• In view of our analysis of the relevant statutory provisions, it must be held that the judgments of the Division Bench of Madras High Court and of the learned Single Judges in Venkata Narasimha Raju v. Chandrayya (supra), Navaraja v. Kaliappa Gounder (supra), Arunachalathammal v.Sudalaimuthu Pillai (supra) and Andalammal v. B. Kanniah (supra) as also the judgment of the learned Single Judge of Andhra Pradesh High Court in Allam Venkateswara Reddy v. Golla Venkatanarayana (supra) lay down correct law.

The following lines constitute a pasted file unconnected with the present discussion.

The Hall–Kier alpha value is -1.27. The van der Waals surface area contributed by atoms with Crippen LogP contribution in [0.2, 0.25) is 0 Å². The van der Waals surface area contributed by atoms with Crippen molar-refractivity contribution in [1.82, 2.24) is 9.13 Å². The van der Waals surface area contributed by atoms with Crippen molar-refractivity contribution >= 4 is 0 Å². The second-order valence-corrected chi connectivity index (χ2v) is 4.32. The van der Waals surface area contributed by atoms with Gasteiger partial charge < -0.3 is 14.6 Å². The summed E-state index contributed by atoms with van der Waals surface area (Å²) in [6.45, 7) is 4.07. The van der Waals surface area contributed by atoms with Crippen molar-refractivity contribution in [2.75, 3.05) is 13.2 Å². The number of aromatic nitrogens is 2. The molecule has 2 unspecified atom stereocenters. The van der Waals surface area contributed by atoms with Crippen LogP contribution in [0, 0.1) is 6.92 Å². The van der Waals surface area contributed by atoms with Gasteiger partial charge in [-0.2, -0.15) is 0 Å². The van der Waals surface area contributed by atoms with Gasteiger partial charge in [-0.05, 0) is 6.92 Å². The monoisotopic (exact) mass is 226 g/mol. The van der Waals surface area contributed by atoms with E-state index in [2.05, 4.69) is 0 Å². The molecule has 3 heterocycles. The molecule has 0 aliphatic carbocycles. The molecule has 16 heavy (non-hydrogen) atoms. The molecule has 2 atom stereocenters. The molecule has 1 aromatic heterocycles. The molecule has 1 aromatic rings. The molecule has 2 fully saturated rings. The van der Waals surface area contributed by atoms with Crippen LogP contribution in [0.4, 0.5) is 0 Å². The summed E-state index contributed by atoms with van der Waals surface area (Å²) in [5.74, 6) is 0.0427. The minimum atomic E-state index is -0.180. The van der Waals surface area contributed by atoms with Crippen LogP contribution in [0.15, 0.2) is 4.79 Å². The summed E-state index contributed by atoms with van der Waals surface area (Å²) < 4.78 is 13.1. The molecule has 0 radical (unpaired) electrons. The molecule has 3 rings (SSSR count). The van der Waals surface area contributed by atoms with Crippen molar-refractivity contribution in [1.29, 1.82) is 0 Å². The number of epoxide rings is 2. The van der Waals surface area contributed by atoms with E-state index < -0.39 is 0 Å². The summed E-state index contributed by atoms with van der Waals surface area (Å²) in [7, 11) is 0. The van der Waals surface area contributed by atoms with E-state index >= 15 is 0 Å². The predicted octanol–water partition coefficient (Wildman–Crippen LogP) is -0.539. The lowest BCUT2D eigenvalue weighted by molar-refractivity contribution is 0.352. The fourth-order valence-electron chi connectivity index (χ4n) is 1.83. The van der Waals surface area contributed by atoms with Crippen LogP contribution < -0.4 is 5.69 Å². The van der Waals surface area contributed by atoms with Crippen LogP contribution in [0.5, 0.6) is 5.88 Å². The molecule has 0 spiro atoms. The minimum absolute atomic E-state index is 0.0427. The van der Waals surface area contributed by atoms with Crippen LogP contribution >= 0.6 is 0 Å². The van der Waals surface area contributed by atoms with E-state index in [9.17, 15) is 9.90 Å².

• 1995 (1) CTC 521, (1995) IIMLJ 357                                                                                         In my view, the said principle has no application to the fact situation on hand and the learned Subordinate Judge has committed an error in applying the ratio of those decisions to the case on hand. Obviously such a mistake has been committed by the learned Subordinate Judge on the assumption that half of the market value of the property as originally given namely Rs. 12,500/- on which Court - fee has been paid would be decisive of the question of the pecuniary jurisdiction of the Court and that therefore the Sub-Court which can entertain only suits in excess of the claims o more than Rs. 15,000/- of value could not entertain the suit as such. The plaint averments would go to show hat Court-fee computed on one-half of the market value of the property namely Rs. 12.500/- came to be paid in this case on the basis of the valuation given before the Court below that the market value of the property was Rs. 2,000/- for purpose of an under Section 25(b) of the Tamilnadu court-fees and suits Valuation Act. 1955. If that be the factual position and there can be no serious controversy over the said factual position, having regard to Section 53(2) of the Act the market value of the property given only shall be the basis for determining the pecuniary jurisdiction of the Court and not the value adopted for the purpose of payment of Court-fee by virtue o specific mandate contained Section 25(b) of the Act. In view of the above, the learned Subordinate Judge ought to have seen that for purpose of determining the pecuniary jurisdiction of the Court in respect of the plaint filed in this suit, it is the market value of the property as given namely Rs. 25.000/- that should be the guiding factor or the basis. Thus viewed, the suit filed will be within the pecuniary jurisdiction of the Sub-Court, Thiruvallur. The conclusion arrived at is contrary to law and cannot be countenanced by this Court. Hence, he order of the Court below is set aside and the learned Subordinate Judge is directed to restore proceedings to his file and dispose of I.A. No. 702 of 1994 on merits, and in accordance with law before proceeding with the matter further.